From Prince’s Feathers to Goosewort may seem a large step to take but if you’re Silverweed you can take it in your stride. How would you, for instance, feel about being called More Grass. No, I haven’t misspelled “More” and I haven’t misspelt “More” either. Spelt, of course, is that ancient grain that has a moderate amount of gluten in so it is possible to use it to make bread, or beer in Bavaria, or vodka in Poland.
But I digress. Silverweed grows along our verges in profusion and it is starting to flower. Just in case you like to be sure of these things – no, this is definitely not a buttercup, I especially selected this one as there are no buttercups nearby. You can see how easy it would be to think it was though and where they grow in close proximity, without following every flower stem back to its base, The Dog and I certainly can’t be sure. The other problem I have is that once I start investigating a plant too closely The Dog feels that digging the thing up will resolve the issue so, in the interest of the environment, I can’t give any one plant too much attention.
Early on in the year the leaves were, as its name suggests, a striking silvery colour. As the seasons have progressed, the leaves have lost their silver sheen and have become a similar, boring green to all the other plants nearby.
I guess the Silverweed has bowed to peer pressure.
We were plodding purposefully along the other day when we noticed something strange about the sky. No it wasn’t that it had changed colour and now had a large number of blue bits in it. In fact we’ve had quite a few days with periods of blue skies and other indications of – dare I say it – ‘summer’. We’ve also had a good few days when the shape of individual clouds was discernible, even though they overlapped to produce a generally grey sky most of the time. I think that most of these clouds were amateurs, though and perhaps in training for the Olympics Opening Ceremony. There were occasions when their timing slipped and they let a patch of blue show through – I hope they got it right on the night.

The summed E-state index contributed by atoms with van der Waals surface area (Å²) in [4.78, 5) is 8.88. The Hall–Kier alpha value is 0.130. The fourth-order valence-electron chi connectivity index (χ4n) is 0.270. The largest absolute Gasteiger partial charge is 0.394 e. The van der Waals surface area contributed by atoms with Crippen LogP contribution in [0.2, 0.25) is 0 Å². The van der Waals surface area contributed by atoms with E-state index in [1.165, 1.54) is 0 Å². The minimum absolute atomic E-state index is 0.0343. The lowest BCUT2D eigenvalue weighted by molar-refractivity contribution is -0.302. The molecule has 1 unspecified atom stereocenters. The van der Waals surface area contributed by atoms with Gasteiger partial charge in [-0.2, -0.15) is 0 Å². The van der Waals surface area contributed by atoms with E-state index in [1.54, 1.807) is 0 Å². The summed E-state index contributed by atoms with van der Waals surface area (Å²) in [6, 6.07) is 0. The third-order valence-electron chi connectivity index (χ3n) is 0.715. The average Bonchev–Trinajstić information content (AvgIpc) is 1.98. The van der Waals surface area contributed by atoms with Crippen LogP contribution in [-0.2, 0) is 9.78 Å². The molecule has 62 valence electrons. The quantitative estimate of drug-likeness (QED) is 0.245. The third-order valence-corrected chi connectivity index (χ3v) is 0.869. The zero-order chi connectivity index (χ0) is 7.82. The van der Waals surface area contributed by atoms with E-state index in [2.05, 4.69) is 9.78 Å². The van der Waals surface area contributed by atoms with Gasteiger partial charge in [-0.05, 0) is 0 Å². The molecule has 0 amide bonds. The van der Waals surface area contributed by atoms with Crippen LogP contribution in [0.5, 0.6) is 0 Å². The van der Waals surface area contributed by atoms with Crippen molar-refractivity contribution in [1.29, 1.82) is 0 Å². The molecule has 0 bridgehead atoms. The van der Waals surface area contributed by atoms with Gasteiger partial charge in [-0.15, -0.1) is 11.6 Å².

No, the interesting thing about this sky was that the thin patchy clouds that look a bit like a watermark were travelling in exactly the opposite direction to the larger cottonwooly puffy ones, and both doing so at a good lick. I stopped and watched for quite a while because I wasn’t sure if it was just an optical illusion and the top clouds just seemed to be moving – but no, they were both moving across the sky.
Imagine if you were floating along in the bottom lot and you decided to go just a bit higher – it would be like sticking your head out of an express train.
“I’M THE BIG BAD TROLL AND I’M COMING TO EAT YOU ALL UP!
“At least I think that’s what it says, I haven’t left my glasses up there on the bridge by any chance have I? Oh. Drat! I’ve lost my place now. I don’t suppose you can remember what comes next can you?”
“I seem to remember that I had to butt you over the bridge and I ended up with a headache for three days afterwards.”
“Oh, yes. I remember that bit too, a most unpleasant ending if you ask me. Shall I put the kettle on and make a nice cup of tea?”
“That would be lovely. I’ve got a cheese sandwich and a banana in my lunch box. Would you like to share it?”
“Mmm, half a banana would just hit that empty spot. I think I’ve a packet of biscuits somewhere too. I was saving them until someone came to have tea with me, but you don’t see many people crossing this bridge since they built the motorway. Ah, here they are. As I’m a kind of HobGoblin I always buy Chocolate Hobnobs, you know. Milk and sugar? You don’t mind it in a mug do you?”
“Thank you very much! I know you complain about being bypassed now they’ve built the motorway, but it does mean we can sit on the bridge and watch the river without having to worry about all that traffic!”
We complain a lot here – and elsewhere too, of course. In fact, if the truth be known, complaining is something we do well. As with anything you do well – we enjoy doing it.